Meto Navigation Chart
Master navigators once used Navigation Charts like this one from the Marshall Islands for navigation between the islands by showing currents and wave patterns.
These types of Stick Charts were made to represent significant ocean swell patterns and the ways the islands disrupted those patterns. Island locations were represented by shells tied to the framework, or by the lashed junction of two or more sticks.
The threads represented prevailing ocean surface wave-crests and directions they took as they approached islands and met other similar wave-crests formed by the ebb and flow of breakers. T
he charts were studied and memorized, and Marshallese navigators used their senses and memory to guide them on voyages by lying down in the canoe to feel how the canoe pitched and rolled by underlying swells.
The stick charts are a significant contribution to the history of cartography because they represent a different system of mapping ocean swells.
They represent a culture that mapped the earth differently to the maps we use today. Only a select few leaders knew the method of making these charts, and the knowledge was only passed on from father to son. Their secret knowledge was kept secret until the late 1980s.
The use of stick charts ended after World War II when new electronic technologies made navigation more accessible and traveled among islands by canoe lessened.
Marshallese now display Meto on their walls to reflect their proud island tradition.
The Marshall Islands, officially the Republic of the Marshall Islands, is an island country near the equator in the Pacific Ocean, slightly west of the International Date Line. G
eographically, the state is part of the larger island group of Micronesia. The country’s population is spread out over 29 coral atolls, comprising 1,156 islands and islets.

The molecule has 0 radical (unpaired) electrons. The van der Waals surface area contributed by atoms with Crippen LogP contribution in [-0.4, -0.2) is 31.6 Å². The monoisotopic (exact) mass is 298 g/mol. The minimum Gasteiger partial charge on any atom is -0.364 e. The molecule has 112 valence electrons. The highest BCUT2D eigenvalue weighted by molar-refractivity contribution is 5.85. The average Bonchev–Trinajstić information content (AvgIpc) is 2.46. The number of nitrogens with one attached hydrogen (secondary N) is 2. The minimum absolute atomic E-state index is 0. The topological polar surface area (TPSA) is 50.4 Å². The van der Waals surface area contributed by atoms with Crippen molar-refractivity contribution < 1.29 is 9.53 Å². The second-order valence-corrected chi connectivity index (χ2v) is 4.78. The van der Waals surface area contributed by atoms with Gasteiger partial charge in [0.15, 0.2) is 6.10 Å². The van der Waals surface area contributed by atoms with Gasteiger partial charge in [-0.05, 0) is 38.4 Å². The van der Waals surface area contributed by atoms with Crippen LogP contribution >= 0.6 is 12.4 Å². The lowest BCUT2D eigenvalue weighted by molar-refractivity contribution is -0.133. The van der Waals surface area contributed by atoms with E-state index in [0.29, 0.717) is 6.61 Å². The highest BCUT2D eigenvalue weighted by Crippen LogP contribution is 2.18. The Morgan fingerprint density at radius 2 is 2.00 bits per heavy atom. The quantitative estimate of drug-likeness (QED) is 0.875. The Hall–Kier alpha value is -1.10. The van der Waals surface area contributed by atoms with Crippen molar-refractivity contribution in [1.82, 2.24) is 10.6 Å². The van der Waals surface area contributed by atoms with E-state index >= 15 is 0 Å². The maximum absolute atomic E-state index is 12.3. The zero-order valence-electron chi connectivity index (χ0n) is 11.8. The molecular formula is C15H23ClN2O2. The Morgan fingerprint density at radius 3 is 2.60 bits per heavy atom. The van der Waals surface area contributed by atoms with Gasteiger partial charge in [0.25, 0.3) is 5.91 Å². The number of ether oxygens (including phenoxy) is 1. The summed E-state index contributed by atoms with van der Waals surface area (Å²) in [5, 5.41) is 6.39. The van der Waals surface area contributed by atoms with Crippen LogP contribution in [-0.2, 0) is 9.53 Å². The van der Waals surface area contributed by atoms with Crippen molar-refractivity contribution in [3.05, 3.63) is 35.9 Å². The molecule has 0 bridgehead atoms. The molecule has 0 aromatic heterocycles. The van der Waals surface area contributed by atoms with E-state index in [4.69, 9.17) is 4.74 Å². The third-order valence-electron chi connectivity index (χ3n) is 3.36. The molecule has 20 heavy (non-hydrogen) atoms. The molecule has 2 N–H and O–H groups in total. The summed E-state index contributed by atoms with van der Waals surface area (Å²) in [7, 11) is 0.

The first Micronesian reached the Marshall Islands using canoes circa 2nd millennium BC, with inter-island navigation made possible using traditional stick charts.
Islands in the archipelago were first explored by Europeans in the 1520s, starting with Ferdinand Magellan, a Portuguese at the service of Spain.
Other expeditions by Spanish and English ships followed. The islands derive their name from British explorer John Marshall, who visited in 1788. The inhabitants historically knew the islands as “jolet jen Anij,” meaning the “Gifts from God.”
The Marshall Islands Stick Charts
Stick charts were made to navigate the Pacific Ocean by canoe off the coast of the Marshall Islands.
The charts represented significant ocean swell patterns and the ways the islands disrupted those patterns, typically determined by sensing disruptions in ocean swells by islands during sea navigation.
Most stick charts were made from the midribs of coconut fronds that were tied together to form an open framework.
Island locations were represented by shells tied to the framework, or by the lashed junction of two or more sticks.
Individual charts varied so much in form and interpretation that the individual navigator who made the chart was the only person who could fully interpret and use it. The charts, unlike traditional maps, were studied and memorized before a voyage and were not consulted during a trip.
Meto Navigation Chart
- Title: Meto Navigation Chart
- Date: 1970
- Place: Marshall Islands
- Material: Wood, shell, string
- Museum: American Museum of Natural History
A Tour of the American Museum of Natural History, New York
How did Polynesian wayfinders navigate the Pacific Ocean?
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“Isn’t it astonishing that all these secrets have been preserved for so many years just so we could discover them!”
– Orville Wright
Photo Credit: JOM